The climb of a lifetime | Mountain Sports

With only a few feet to reach the pinnacle, and oxygen at an all-time premium, Mark Pattison dug deep in the depths and found a way to finish the ultimate test.

In doing so, he conquered a near decade-long goal and found himself literally on top of the world at 29,029 feet. In the early morning of Sunday, May 23, 2021, the former Los Angeles Raiders and New Orleans Saints wide receiver summited Mount Everest, and in doing so completed his Seven Summits quest.

What started out as a personal challenge to complete the Seven Summits—scaling the highest peak in all seven continents—Pattison began his journey back in 2013 when he climbed 19,341-foot Mount Kilimanjaro in Africa’s Tanzania.

Since then he’s compiled nine total climbs—climbing Kilimanjaro and Denali twice—totaling 173,042 vertical feet (32 miles). He is also the first former NFL player to have scaled Everest.

“This triumph accomplishment is the result of an overwhelming amount of support and fortitude while never losing sight of the goals,” Pattison said in a press release after the climb. “Climbing with passion and a purpose among incredible colleagues has been an amazing experience. Summiting Everest was beyond difficult and not without its challenges. Mother Nature is a true force for those even in the best fitness, but my training, purpose and focus made all the difference.”

From the moment he landed in Kathmandu, it was an adventure unlike any other. During his early trek, India and Nepal experienced one of the worst COVID-19 outbreaks during the pandemic so extra precaution was necessary to even begin the climb.

Then there was flying into Lukla, which gained worldwide fame as the most dangerous airport in the world.

During the extreme process, Pattison—who trained rigorously with Bill Nurge at Hardcore Training Center in Ketchum, and flew to Nepal flaunting a physique that mirrored his playing days—lost 25 pounds by the time he scaled the epic peak and came back down to civilization.

“When I went over [to Nepal], I looked like I was 39,” Pattison said. “But when I came back I looked like I was 79. I lost all of that muscle mass. It was just a battle, especially on summit day.”

Because of the intense training Pattison put in prior to Everest, he was able to spar with the elements despite multiple scares along the way.

While scaling a 60-foot ice wall he fell off a ladder, but thankfully was clipped in. His crew constantly feared daily avalanches that came within feet of their camps, and then there were the moving ice glaciers.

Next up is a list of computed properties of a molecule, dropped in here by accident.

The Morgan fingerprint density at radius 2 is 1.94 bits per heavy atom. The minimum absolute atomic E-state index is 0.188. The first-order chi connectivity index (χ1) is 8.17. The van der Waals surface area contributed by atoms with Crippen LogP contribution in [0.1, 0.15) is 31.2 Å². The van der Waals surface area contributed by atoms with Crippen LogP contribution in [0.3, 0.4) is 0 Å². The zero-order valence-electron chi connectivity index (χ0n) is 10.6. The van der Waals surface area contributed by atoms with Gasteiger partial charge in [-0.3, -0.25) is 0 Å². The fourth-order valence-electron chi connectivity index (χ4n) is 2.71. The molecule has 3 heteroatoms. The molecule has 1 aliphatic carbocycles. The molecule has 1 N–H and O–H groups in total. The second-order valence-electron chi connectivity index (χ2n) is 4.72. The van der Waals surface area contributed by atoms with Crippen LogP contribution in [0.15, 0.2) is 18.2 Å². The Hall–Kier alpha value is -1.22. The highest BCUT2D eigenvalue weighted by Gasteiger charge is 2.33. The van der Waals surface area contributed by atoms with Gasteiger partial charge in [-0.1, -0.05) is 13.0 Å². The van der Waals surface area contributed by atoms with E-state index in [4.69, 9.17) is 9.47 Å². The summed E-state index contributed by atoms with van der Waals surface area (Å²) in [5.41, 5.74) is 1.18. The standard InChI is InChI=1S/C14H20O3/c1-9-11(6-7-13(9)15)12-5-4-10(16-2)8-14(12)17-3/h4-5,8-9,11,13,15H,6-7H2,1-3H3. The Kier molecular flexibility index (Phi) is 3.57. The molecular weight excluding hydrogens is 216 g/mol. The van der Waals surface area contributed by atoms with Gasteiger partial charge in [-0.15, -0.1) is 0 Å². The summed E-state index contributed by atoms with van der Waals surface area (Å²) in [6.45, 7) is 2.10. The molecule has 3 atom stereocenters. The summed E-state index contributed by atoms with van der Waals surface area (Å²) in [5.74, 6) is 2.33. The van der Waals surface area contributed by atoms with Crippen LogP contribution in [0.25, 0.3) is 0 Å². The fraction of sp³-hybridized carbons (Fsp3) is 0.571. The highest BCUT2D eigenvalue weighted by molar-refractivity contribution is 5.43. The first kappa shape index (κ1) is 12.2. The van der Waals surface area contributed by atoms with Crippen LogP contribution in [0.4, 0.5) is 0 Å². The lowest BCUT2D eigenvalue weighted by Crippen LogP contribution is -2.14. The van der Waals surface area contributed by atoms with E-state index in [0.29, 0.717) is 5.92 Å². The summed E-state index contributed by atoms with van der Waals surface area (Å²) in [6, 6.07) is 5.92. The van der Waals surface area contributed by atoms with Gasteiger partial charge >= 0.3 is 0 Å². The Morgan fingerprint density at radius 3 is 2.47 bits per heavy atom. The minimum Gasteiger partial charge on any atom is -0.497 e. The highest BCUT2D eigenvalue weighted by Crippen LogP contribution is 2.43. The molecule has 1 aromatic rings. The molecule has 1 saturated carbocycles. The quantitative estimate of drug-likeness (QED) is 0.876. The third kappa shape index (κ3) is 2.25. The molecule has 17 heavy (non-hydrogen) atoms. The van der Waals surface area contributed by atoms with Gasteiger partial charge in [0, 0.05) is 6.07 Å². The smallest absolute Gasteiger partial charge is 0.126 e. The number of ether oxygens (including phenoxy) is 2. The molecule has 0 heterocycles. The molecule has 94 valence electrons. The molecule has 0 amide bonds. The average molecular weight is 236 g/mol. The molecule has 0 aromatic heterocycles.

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From Sun Valley to the Khumbo Valley, Pattison celebrates his trek with a Sherpa.

However, none of it was as surreal as climbing past hundreds of dead bodies that eerily haunt the frozen and hallowed tomb. Pattison kept his head down at that point, channeling his playing days and remembering how to stay focused. The fear of seeing a familiar face that somehow turned into a frozen shell was a stark reminder of Everest’s power. It truly stands alone as the greatest challenge of Pattison’s life.

“When you get up there, there is such a survival mode,” Pattison said. “It completely overrides the empathy gene that we all have. You’re quickly turning back to make sure your next step is the right step so you don’t fall off the mountain.”

Just when it couldn’t get any more intimidating, 40-mph wind gusts caused snow crystals to thrash against Pattison’s face, creating temporary snow blindness in his left eye. Because of that, Pattison was unable to accomplish his bonus feat of climbing Lhotse, the fourth highest peak in the world, within 24 hours of Everest.

In the end, Pattison braved the elements and stood on top of the world. However, not everyone in his camp was as fortunate. In addition to the Sherpas, Pattison’s crew began with 19 climbers, but by the end of the excursion, only 11 remained. And of the 11, only 10 made it on summit day. As Pattison’s mountaineering guru Ed Viesturs once told him, “There are no shortcuts to the top.”

One of the tougher aspects Pattison said he went through was not having the nutrients that his body was accustomed to. He was a on a steady diet of freeze-dried foods full of high carbohydrates and sugars, but not much else.

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Mark Pattison flies the Higher Ground flag at the top.

“That was a part of my 18-hour struggle of getting up there,” Pattison remembered about summit day. “I was strong going all the way up to that point.”

On the way down, the trek didn’t get any easier. Pattison spent most of his oxygen tank on the ascent, which left him with little oxygen for the descent. At 26,000 feet, he ran out of oxygen and had to spend the night without oxygen assistance.

“I was hallucinating and freezing, and I look back at it now and I’m glad I didn’t die,” Pattison said. “It was a crazy night.”

The insanity didn’t stop there, however. The following day the Nepalese government issued a mandatory country shutdown because of the COVID-19 outbreak, which caused Pattison and his crew to become creative to avoid being cooped up in a lockdown in Nepal.

Through some interesting means, Pattison found a charter flight that got him out of Nepal by flying to Qatar. He then found another charter to get back to Southern California just in time to see his daughters, Claudette and Emilia.

“It was an amazing adventure just getting out of there,” he said.

In all, Pattison spent 70 days on this adventure. It was well worth it as support for his challenge raised $56,972 for epilepsy awareness through Higher Ground, a national nonprofit organization based in Sun Valley.

Pattison will be featured in a documentary-style story for an upcoming episode of “NFL 360” by NFL Media, where he will share his experience about summiting Mount Everest.